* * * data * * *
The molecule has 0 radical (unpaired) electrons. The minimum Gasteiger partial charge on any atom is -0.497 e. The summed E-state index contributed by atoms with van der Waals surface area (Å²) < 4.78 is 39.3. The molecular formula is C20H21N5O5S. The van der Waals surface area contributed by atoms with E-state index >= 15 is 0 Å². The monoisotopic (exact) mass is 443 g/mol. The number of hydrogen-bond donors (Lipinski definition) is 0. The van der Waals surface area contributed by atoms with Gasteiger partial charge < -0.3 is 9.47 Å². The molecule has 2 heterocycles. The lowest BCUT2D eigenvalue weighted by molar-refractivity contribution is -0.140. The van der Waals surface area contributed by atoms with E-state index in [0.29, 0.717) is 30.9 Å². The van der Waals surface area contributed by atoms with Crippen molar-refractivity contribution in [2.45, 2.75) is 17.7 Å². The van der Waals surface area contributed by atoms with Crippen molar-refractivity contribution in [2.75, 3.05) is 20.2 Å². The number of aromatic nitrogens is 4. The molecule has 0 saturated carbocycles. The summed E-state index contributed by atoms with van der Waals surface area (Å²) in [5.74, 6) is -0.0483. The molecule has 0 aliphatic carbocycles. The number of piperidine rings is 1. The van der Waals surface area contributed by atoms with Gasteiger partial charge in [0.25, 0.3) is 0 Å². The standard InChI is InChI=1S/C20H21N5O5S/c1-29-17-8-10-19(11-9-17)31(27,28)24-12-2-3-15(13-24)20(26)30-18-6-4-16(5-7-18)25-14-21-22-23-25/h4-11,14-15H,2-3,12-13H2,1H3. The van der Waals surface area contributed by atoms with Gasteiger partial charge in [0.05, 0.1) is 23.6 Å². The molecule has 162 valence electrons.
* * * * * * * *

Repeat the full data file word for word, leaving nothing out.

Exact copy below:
The molecule has 0 radical (unpaired) electrons. The minimum Gasteiger partial charge on any atom is -0.497 e. The summed E-state index contributed by atoms with van der Waals surface area (Å²) < 4.78 is 39.3. The molecular formula is C20H21N5O5S. The van der Waals surface area contributed by atoms with E-state index >= 15 is 0 Å². The monoisotopic (exact) mass is 443 g/mol. The number of hydrogen-bond donors (Lipinski definition) is 0. The van der Waals surface area contributed by atoms with Gasteiger partial charge < -0.3 is 9.47 Å². The molecule has 2 heterocycles. The lowest BCUT2D eigenvalue weighted by molar-refractivity contribution is -0.140. The van der Waals surface area contributed by atoms with E-state index in [0.29, 0.717) is 30.9 Å². The van der Waals surface area contributed by atoms with Crippen molar-refractivity contribution in [2.45, 2.75) is 17.7 Å². The van der Waals surface area contributed by atoms with Crippen molar-refractivity contribution in [2.75, 3.05) is 20.2 Å². The number of aromatic nitrogens is 4. The molecule has 0 saturated carbocycles. The summed E-state index contributed by atoms with van der Waals surface area (Å²) in [5.74, 6) is -0.0483. The molecule has 0 aliphatic carbocycles. The number of piperidine rings is 1. The van der Waals surface area contributed by atoms with Gasteiger partial charge in [0.25, 0.3) is 0 Å². The standard InChI is InChI=1S/C20H21N5O5S/c1-29-17-8-10-19(11-9-17)31(27,28)24-12-2-3-15(13-24)20(26)30-18-6-4-16(5-7-18)25-14-21-22-23-25/h4-11,14-15H,2-3,12-13H2,1H3. The van der Waals surface area contributed by atoms with Gasteiger partial charge in [0.05, 0.1) is 23.6 Å². The molecule has 162 valence electrons.